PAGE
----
Thursday, December 3, 2009


"I am somehow less interested in the weight and convolutions of Einstein's brain than in the near certainty that people of equal talent have lived and died in cotton fields and sweatshops."
-Stephen Jay Gould
American evolutionary biologist (1942-2002)

You shall not strip your vineyard bare, or gather the fallen grapes of your vineyard; you shall leave them for the poor and the alien.
-Leviticus 19:10

What does this look like in 2009? How can I incorporate the spirit of this instruction from God in my life? What are my modern-day "vineyards"? What are my "grapes", and how do I avoid "stripping my vineyards bare"?

Could it mean giving some of my time to mentor a child or teen?
Could it mean blessing a poor family directly by giving them items from my house instead of selling them or donating to an intermediary, like Goodwill?

It seems like a passive kind of charity- not gathering up some grapes and taking them down to the local food pantry. Just leaving them there. Is this kind of like how some of my tax dollars go to welfare, or lots of other social helping programs?

I think sometimes I rob myself of the joy of giving directly to the poor (instead of through intermediaries like churches or charities) because (let's be authentic here) I don't know very many destitute people personally.

Do you have any homeless friends?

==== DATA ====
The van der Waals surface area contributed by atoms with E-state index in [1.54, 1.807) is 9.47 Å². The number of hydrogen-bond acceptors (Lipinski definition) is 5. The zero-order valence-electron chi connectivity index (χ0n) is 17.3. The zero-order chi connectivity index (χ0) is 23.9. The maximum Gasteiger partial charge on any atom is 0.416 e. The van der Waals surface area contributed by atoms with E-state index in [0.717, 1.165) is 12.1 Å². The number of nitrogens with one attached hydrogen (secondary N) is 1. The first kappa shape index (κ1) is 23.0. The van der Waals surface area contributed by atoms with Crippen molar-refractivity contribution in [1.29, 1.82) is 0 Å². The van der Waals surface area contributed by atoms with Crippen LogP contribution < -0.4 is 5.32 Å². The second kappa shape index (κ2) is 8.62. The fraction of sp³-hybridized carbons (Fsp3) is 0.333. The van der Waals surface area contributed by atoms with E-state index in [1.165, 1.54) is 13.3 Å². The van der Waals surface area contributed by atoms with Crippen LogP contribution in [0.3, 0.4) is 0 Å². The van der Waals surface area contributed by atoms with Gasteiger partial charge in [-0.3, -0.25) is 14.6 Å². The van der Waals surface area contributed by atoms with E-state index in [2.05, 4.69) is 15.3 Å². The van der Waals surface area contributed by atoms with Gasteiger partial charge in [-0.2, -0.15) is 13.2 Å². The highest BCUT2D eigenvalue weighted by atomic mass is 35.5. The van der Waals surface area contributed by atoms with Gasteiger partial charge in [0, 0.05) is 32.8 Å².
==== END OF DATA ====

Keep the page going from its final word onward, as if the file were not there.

Not me.
Well, not yet.
Give me four weeks, then my answer may change:)

I think its particularly interesting that the passage directly mentions giving to "the alien" in addition to the poor. Especially in Texas we often have a very uncompassionate view toward the "aliens" living nearby - the immigrant community, including undocumented immigrants.

People (coughLouDobbscough) get up in arms that "they" are crowding up our ERs and causing strain on our schools. But, as Americans, what are our collective "fallen grapes" that we should leave behind to share with the poor? Maybe its a few seats in the waiting room, or a few books borrowed from the library, or a few extra kids on the school bus?

Now notice, the verse does not say "leave every single one of your grapes" or "gather up all your grapes and give them all away to the hungry". But, we can spare a few, I think. We can scoot over and make room for another on the couch. Maybe my view would change if I spent a little time at their dinner table, or watched a Cowboys game together, or babysat their kids.

PS I'm thinking more and more about issues of immigration as I fall more in love with Parkside Place.


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